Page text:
Sunday, December 27, 2020

One Tiny Adverb and the Synoptic Problem

The synoptic problem, simply stated, is how does one describe the relationship between Matthew, Mark, and Luke. The consensus of New Testament scholarship is that a literary relationship exists between them, and that Mark was written first and then was used independently as a source by Matthew and Luke.1 An adverb is a word that modifies a verb, adjective, or other adverb by describing degree or manner. A characteristic, or signature expression in Mark is εὐθύς (euthus), a word that Mark uses forty-one times. On the other hand, this word is only used in Matthew five times and in Luke once. Euthus, classified as an adverb in Greek, is generally translated as immediately or at once.

Since euthus appears so few times in Matthew and Luke, one might conclude that they did not use Mark as a source. One could argue that since Luke uses none of the Markan instances of euthus, and since his one use of euthus (6:49) appears in a story that does not appear in Mark, Luke could not have acquired the word from Mark. Matthew's use of euthus corresponds to Mark's use in the following five instances: Matt 3:16 (Mk 1:10); 13:20 (Mk 4:16); Matt 13:21 (Mk 4:17); Matt 14:27 (Mk 6:50); Matt 21:3 (Mk 11:3). If Matthew and Luke used Mark as a source, the probability is that this Markan expression should have occurred more often in Matthew and Luke. Is there a reason why that might not have happened based on the consensus view for explaining the relationship between the three gospels? To check my data using Mark as the key for checking the uses in the other two gospels, it will be easier if one uses a gospel synopsis that provides the parallel passages between the three gospels side by side.2

By comparing Matthew to the Markan passages containing euthus, here is what I found:

1.  In one instance Matthew reads tote (at that time, then, thereupon) not euthus.

2.  In several instances Matthew reads eutheōs (at once, immediately), which the Greek lexicon describes as a more common expression than euthus.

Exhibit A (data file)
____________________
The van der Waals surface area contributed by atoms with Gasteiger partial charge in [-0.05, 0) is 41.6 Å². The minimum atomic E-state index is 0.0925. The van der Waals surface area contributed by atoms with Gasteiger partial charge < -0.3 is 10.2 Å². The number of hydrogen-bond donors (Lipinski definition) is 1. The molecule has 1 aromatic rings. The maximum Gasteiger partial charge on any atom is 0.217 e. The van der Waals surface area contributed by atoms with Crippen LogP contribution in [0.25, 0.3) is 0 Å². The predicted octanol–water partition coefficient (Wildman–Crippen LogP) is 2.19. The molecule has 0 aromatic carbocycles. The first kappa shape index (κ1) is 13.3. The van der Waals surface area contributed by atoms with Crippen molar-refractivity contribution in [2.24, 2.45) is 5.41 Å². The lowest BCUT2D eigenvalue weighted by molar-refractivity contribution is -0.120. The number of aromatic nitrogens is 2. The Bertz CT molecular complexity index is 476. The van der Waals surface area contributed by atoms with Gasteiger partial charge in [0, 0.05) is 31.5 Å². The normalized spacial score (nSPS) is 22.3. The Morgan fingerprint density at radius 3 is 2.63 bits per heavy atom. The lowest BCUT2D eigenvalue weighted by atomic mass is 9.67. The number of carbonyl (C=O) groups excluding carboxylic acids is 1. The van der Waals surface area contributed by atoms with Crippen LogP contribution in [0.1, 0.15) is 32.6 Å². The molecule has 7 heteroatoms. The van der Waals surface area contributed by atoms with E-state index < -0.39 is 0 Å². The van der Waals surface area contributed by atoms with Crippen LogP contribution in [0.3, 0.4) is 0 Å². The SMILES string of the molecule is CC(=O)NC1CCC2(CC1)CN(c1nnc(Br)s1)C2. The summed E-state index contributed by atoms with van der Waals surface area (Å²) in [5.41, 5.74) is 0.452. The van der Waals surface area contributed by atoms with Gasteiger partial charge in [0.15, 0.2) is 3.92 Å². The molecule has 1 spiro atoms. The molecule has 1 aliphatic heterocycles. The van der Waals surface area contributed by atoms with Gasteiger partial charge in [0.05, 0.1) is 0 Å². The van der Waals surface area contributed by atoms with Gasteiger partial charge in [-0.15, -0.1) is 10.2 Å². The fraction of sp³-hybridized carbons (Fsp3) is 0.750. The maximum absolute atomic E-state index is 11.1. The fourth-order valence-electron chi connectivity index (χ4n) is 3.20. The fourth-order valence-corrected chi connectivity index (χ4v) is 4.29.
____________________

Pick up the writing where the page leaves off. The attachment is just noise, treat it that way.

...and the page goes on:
3.  Matthew omits the entire passage in which euthus appears.

4.  Matthew omits the word euthus.

5.  Matthew omits the verse in which euthus appears.

6.  Matthew abbreviates the sentence and omits euthus.

7.  Matthew expands the sentence and omits euthus.

Here is what I found in Luke:

1.  Luke writes the sentence differently and omits euthus.

2.  Luke omits the entire passage in which euthus appears.

3.  Luke omits the word euthus.

4.  Luke omits the verse in which euthus appears.

5.  Luke's text is different and omits euthus.

6.  Luke reads eutheōs instead of euthus.

7.  Luke's text is different and uses paraxrēma (at once, immediately). This word is found in the New Testament only in Luke and Acts, which are both written by the same author.

8.  Luke reads paraxrēma.

In my view this data seems to support the idea that Matthew and Luke have edited Mark rather than attesting to Mark's revision of Matthew and Luke.

            A possible reason for the avoidance of euthus by Matthew and Luke may be found in what the Greek lexicon3 calls a weakening of euthus to a meaning of then or so then. The lexicon offers the following examples of this weakened use in Mark 1:21, 23, 29. In these verses the word euthus becomes little more than a correlative particle indicating a sequential relationship between preceding and following material, much as Matthew saw in Mark when s/he replaces euthus in Mark 1:10 (=Matt 3:16) with tote.4